New Real Estate Laws
Whether you are an investor or a homeowner, it is crucial to keep up with the recent developments in real estate before buying or selling.
As of 2021, there are new local real estate laws in the state of California that anyone who has interactions in the real estate market should be aware of:
1. Senate Bill 1079
On September 28, 2020, Senate Bill 1079 was signed into law by Governor Newsom. This bill relates to residential properties and foreclosures.
Previously, when a property was foreclosed on and sent to auction, the process was simple. It was placed for auction, offers were made by investors, and then the property was sold to the highest bidder.
Under the new real estate law, however, the buyer of the property must inform the original tenants that they have the right to purchase the property back from them. The former tenants can purchase the property back for the price paid at auction by the investor if they can raise the necessary funds within 45 days of the sale.
Likewise, Senate Bill 1079 restricts investors from purchasing multiple foreclosed homes in bundles, as is common in the real estate industry. This will drastically alter how investors operate in the state of California and can prevent purchases of properties bought at auction from being finalized.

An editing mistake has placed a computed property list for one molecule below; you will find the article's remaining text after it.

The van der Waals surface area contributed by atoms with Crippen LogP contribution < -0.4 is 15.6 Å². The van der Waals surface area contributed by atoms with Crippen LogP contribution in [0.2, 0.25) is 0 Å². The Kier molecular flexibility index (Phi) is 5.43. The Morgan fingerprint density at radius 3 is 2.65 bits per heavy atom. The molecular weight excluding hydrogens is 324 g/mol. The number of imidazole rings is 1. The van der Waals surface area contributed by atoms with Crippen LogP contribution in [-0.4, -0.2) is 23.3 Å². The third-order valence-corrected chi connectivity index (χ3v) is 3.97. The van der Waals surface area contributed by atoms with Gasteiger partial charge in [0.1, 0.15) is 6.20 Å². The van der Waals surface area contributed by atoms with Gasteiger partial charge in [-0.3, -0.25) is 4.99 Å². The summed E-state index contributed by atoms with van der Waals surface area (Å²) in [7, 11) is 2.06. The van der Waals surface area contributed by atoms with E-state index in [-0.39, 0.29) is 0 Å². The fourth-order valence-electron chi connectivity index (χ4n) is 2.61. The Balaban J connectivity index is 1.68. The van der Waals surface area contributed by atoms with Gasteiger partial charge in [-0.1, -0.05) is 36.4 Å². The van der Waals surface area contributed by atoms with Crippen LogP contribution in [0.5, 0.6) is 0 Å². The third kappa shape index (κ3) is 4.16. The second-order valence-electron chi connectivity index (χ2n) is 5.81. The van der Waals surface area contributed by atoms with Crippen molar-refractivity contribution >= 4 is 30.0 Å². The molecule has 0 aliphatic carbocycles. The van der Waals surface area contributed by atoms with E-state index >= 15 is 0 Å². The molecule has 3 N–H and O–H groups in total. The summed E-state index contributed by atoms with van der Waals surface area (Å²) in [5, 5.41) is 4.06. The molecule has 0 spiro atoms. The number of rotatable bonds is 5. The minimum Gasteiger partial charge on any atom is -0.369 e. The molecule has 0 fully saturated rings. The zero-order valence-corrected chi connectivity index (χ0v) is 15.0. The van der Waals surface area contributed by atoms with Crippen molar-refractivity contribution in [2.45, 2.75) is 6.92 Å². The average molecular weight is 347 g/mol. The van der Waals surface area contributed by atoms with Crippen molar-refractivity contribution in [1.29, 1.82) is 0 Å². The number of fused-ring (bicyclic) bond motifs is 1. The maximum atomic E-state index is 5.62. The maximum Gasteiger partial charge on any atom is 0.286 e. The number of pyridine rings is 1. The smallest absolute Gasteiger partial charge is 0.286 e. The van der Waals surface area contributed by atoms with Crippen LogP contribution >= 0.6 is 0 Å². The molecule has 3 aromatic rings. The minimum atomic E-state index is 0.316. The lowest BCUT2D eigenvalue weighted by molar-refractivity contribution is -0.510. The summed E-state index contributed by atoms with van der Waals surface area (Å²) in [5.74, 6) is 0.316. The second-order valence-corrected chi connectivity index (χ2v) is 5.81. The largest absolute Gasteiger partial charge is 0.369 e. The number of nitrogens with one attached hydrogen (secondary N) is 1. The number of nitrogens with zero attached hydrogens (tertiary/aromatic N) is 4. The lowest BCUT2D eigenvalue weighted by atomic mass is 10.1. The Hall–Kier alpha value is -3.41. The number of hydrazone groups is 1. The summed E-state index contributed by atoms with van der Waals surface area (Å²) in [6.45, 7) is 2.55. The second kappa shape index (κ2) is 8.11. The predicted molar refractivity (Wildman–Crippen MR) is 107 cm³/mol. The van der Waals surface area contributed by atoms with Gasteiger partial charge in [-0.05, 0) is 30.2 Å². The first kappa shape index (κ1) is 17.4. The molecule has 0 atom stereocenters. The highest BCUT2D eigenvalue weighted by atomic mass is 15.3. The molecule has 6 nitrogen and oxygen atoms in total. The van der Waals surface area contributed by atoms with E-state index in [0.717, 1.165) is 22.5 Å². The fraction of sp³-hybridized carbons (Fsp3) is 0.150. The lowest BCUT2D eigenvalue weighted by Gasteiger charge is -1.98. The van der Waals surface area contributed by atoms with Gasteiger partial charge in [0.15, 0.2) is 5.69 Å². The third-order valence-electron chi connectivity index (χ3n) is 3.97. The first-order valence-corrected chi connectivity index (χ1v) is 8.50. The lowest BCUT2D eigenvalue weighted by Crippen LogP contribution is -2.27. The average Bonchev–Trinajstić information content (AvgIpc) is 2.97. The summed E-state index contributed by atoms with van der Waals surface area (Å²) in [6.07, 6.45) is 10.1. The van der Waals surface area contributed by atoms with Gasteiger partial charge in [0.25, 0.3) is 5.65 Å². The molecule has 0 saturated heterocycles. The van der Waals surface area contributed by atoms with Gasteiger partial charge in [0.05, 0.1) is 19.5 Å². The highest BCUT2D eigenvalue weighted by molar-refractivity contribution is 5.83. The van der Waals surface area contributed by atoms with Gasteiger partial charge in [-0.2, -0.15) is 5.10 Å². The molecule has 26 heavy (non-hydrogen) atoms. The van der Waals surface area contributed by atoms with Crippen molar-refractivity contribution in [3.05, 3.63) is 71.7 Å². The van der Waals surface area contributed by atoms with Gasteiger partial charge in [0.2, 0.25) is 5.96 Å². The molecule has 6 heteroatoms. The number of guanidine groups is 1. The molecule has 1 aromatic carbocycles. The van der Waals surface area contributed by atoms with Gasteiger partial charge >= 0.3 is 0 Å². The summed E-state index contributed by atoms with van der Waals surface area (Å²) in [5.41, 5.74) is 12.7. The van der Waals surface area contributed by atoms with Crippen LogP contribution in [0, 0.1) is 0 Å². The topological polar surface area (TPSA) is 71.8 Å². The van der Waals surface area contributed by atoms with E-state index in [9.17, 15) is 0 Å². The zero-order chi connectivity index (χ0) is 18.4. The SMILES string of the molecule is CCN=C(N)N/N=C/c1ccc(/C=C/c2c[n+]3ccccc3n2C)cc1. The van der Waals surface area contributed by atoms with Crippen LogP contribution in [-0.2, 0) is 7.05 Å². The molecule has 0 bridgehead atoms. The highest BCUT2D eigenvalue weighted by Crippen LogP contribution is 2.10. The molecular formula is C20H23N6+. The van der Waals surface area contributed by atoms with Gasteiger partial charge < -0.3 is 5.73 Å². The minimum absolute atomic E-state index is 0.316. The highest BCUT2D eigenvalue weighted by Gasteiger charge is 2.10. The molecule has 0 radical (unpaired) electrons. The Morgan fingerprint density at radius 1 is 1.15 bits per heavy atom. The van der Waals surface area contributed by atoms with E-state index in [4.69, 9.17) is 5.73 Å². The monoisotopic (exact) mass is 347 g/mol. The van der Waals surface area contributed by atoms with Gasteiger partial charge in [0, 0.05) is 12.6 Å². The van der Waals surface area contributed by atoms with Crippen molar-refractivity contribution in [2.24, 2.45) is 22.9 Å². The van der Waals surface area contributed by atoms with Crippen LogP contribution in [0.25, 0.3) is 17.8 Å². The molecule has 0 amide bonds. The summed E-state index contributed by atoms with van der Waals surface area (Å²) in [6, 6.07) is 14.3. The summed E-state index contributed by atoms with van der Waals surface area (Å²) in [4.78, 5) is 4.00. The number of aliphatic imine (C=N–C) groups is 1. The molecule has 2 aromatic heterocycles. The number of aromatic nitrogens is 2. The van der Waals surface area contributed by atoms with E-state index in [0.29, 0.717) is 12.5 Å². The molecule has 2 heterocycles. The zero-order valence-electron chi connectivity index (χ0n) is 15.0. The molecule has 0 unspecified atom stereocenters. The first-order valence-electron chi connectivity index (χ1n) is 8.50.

2. Homestead Exemption
Per Assembly Bill 1885, all homeowners throughout the entire state of California are eligible for homestead exemption in the event of bankruptcy or other debt obligations. Under this law, a lien cannot be placed on a homeowner’s property unless the total amount owed is more than the average price of a home in their region.
This will likely decrease the number of foreclosures that take place in California in 2021.
3. Homeowner Associations and Rentals
Prior to 2021, homeowner associations in California were able to decide amongst themselves whether their neighborhood would allow properties to be rented or solely cater to homeowners. This limited some homeowners from renting out their properties and limited the availability of affordable rental units in California.
Amidst a crisis of homelessness in the state, Assembly Bill 3182 passed in September 2020. Within the bill, Civil Code 4741 was created, which dictates that HOAs must permit at least 25% of the total properties in the neighborhood to act as rental units.
Real Estate Laws and Information
Want to learn more about how these new real estate laws may change the buying or selling process? Contact our expert Riverside real estate lawyers today to learn how Mellor Law Firm can help.